Remember when a young Barry Jones became known as the ‘National Quiz King of Australia’?
Barry was a Melbourne school teacher and became a household name in the 1960s when he won the title of national quiz champion on Bob Dyer’s BP ‘Picka-Box’ show on Channel 7 in the days of black-and-white television. He turned to federal politics in 1997 and was Minister for Science from 1983 to 1990 and national president of the Australian Labor Party from 1992 to 2000.
In 2011 Barry wrote an article for The Conversation. An extract follows:
“The science of climate change is robust, and not particularly recent.
In 1824, the French mathematician Joseph Fourier anticipated what we came to call “the Greenhouse effect”, arguing that surface heat on Earth was maintained by the atmosphere. Without it, he said, the Earth’s orbit was too remote from the Sun for a temperature which could support life.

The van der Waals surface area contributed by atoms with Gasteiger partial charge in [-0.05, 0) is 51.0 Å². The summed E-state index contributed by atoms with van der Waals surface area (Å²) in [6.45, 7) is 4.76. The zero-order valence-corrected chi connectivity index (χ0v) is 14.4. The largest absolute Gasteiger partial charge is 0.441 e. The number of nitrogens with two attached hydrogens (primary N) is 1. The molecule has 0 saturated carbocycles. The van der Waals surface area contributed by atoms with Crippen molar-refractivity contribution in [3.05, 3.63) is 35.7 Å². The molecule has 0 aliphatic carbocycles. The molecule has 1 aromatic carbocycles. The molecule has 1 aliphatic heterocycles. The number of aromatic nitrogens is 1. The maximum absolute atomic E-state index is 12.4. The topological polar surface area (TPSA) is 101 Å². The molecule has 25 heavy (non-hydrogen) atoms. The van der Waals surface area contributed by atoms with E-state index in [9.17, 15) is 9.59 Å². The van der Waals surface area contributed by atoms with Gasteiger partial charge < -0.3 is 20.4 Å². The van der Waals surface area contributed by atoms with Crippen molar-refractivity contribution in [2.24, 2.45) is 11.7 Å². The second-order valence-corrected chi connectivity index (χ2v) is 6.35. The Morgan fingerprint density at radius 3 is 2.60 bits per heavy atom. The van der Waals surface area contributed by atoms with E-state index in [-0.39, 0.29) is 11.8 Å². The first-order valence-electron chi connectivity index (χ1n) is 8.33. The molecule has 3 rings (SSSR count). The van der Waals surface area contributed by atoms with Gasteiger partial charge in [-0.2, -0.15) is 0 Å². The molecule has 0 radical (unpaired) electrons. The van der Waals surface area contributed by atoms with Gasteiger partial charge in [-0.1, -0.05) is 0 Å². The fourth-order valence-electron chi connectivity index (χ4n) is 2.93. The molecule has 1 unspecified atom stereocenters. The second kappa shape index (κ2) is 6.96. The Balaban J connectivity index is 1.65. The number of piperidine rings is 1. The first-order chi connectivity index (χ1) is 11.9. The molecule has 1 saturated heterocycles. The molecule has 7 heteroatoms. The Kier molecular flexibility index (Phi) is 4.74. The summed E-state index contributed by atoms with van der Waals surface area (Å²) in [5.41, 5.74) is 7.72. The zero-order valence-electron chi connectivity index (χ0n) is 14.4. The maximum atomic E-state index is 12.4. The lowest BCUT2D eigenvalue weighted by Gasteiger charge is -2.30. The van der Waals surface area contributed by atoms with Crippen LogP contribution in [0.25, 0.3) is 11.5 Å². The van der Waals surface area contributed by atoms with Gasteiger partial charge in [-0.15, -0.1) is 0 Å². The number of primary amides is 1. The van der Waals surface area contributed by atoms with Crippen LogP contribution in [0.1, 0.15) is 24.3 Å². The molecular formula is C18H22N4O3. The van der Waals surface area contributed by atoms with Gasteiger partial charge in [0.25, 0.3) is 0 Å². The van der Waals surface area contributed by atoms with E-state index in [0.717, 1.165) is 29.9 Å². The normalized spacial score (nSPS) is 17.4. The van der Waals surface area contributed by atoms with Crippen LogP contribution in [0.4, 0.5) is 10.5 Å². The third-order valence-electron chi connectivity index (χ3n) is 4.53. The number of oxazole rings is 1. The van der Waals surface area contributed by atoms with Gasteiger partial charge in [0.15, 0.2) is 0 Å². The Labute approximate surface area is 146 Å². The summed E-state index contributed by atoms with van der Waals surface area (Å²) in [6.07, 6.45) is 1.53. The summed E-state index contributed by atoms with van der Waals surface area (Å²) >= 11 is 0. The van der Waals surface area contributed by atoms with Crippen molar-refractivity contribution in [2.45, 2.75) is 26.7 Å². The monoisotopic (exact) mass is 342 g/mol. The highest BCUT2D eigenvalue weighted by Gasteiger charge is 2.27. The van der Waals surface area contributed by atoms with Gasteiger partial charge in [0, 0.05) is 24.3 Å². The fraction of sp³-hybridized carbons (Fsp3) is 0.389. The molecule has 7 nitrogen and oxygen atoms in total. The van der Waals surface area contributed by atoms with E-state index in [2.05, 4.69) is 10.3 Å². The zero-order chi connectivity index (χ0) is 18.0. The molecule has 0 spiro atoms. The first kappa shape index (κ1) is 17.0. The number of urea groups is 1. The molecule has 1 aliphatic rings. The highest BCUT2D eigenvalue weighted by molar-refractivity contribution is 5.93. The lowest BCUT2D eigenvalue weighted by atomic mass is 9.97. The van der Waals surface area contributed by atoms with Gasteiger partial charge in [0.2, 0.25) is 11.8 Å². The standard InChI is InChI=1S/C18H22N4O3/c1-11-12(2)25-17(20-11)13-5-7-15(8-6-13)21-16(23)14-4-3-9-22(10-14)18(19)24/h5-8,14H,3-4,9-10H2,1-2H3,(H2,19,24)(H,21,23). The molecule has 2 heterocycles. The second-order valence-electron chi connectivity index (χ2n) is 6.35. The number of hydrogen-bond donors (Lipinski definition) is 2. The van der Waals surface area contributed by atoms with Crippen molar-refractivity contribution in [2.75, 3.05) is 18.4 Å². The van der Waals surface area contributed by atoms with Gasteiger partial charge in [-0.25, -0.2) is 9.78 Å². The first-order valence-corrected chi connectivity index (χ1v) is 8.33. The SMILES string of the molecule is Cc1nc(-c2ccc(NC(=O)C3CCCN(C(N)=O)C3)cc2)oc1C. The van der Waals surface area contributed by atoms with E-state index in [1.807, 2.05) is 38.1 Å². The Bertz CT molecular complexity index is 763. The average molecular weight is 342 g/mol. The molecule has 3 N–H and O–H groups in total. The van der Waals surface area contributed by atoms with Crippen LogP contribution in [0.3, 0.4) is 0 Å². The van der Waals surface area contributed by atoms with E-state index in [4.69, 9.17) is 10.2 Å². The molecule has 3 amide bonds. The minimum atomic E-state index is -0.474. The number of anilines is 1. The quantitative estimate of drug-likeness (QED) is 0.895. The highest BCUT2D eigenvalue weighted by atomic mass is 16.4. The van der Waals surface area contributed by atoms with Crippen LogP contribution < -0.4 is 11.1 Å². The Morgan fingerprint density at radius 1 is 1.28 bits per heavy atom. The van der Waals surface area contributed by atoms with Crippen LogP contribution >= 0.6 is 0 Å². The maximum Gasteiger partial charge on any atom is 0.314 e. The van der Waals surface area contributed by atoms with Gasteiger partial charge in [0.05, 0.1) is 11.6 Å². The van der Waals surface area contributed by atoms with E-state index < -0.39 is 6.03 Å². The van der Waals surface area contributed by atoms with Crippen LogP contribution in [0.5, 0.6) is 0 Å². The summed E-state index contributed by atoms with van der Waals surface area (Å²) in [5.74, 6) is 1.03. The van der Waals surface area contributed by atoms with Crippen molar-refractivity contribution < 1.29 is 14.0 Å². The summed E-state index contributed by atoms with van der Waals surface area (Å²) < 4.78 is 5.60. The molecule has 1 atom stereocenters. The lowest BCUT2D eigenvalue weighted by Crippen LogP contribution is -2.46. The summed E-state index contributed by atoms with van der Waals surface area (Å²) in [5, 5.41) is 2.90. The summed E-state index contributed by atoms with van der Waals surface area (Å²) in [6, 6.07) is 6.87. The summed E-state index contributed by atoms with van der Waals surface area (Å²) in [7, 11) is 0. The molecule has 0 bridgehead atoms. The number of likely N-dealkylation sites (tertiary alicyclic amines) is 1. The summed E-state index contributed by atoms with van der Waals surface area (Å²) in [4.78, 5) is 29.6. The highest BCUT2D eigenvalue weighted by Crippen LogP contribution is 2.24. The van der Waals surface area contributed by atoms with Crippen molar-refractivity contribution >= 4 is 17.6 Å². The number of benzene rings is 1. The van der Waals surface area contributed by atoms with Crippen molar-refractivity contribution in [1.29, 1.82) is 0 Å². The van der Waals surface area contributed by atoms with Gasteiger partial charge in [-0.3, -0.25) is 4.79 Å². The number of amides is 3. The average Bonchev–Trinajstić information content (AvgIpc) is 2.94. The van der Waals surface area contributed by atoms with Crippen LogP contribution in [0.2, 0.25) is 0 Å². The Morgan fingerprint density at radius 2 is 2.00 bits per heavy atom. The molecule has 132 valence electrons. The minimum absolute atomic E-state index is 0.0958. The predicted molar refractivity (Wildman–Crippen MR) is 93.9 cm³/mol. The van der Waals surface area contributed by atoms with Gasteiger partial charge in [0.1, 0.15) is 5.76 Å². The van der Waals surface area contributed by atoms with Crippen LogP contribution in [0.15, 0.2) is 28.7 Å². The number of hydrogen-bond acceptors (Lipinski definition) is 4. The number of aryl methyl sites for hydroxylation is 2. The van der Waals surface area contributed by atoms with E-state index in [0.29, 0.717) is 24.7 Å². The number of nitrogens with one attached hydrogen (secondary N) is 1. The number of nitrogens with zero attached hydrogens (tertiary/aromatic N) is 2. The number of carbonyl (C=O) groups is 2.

In 1859, the Irish physicist John Tyndall identified the role of water vapour, atmospheric carbon dioxide (CO₂) and methane (CH4). He found these were key factors in maintaining temperature, despite their tiny proportion of the total atmosphere.
In 1896 the Swedish chemist Svante Arrhenius named “the Greenhouse effect”. He calculated the relationship between changes in CO₂ levels and atmospheric temperature with astonishing accuracy.
In 1925 the prodigious American statistician Alfred James Lotka (1880-1949), described what we now call “anthropogenic climate change”.
Industrial exploitation changed the impact of the carbon cycle, releasing in decades carbon (coal and oil) which had been laid down over millions of years. This seriously disturbed the environmental balance. Each tonne of coal produces three tonnes of CO₂on burning. “
Thanks for the research Barry! There is nothing like a thoughtful look at the past to inform our understanding and planning for the future.